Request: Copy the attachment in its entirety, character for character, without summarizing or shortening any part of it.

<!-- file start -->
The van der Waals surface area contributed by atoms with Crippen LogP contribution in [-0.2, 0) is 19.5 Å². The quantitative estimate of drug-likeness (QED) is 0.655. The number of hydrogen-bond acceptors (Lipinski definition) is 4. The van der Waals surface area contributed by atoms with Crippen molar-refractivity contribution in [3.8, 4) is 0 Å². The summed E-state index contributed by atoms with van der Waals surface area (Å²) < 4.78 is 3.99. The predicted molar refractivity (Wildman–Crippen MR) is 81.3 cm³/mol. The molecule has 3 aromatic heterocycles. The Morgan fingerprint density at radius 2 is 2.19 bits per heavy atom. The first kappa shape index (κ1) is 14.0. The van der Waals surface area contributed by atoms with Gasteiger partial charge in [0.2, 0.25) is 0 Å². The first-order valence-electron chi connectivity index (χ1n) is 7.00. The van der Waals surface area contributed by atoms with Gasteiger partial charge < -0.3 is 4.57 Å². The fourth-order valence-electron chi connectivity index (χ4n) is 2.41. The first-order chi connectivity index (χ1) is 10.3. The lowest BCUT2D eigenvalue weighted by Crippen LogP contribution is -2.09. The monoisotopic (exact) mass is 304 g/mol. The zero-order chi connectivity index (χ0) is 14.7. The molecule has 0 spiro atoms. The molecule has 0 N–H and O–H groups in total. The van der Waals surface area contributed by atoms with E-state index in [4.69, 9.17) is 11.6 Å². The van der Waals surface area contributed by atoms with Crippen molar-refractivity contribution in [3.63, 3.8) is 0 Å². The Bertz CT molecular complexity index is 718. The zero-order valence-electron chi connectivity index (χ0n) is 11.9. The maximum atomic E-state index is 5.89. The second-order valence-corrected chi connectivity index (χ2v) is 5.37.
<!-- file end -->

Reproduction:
The van der Waals surface area contributed by atoms with Crippen LogP contribution in [-0.2, 0) is 19.5 Å². The quantitative estimate of drug-likeness (QED) is 0.655. The number of hydrogen-bond acceptors (Lipinski definition) is 4. The van der Waals surface area contributed by atoms with Crippen molar-refractivity contribution in [3.8, 4) is 0 Å². The summed E-state index contributed by atoms with van der Waals surface area (Å²) < 4.78 is 3.99. The predicted molar refractivity (Wildman–Crippen MR) is 81.3 cm³/mol. The molecule has 3 aromatic heterocycles. The Morgan fingerprint density at radius 2 is 2.19 bits per heavy atom. The first kappa shape index (κ1) is 14.0. The van der Waals surface area contributed by atoms with Gasteiger partial charge in [0.2, 0.25) is 0 Å². The first-order valence-electron chi connectivity index (χ1n) is 7.00. The van der Waals surface area contributed by atoms with Gasteiger partial charge < -0.3 is 4.57 Å². The fourth-order valence-electron chi connectivity index (χ4n) is 2.41. The first-order chi connectivity index (χ1) is 10.3. The lowest BCUT2D eigenvalue weighted by Crippen LogP contribution is -2.09. The monoisotopic (exact) mass is 304 g/mol. The zero-order chi connectivity index (χ0) is 14.7. The molecule has 0 spiro atoms. The molecule has 0 N–H and O–H groups in total. The van der Waals surface area contributed by atoms with E-state index in [4.69, 9.17) is 11.6 Å². The van der Waals surface area contributed by atoms with Crippen molar-refractivity contribution in [3.63, 3.8) is 0 Å². The Bertz CT molecular complexity index is 718. The zero-order valence-electron chi connectivity index (χ0n) is 11.9. The maximum atomic E-state index is 5.89. The second-order valence-corrected chi connectivity index (χ2v) is 5.37.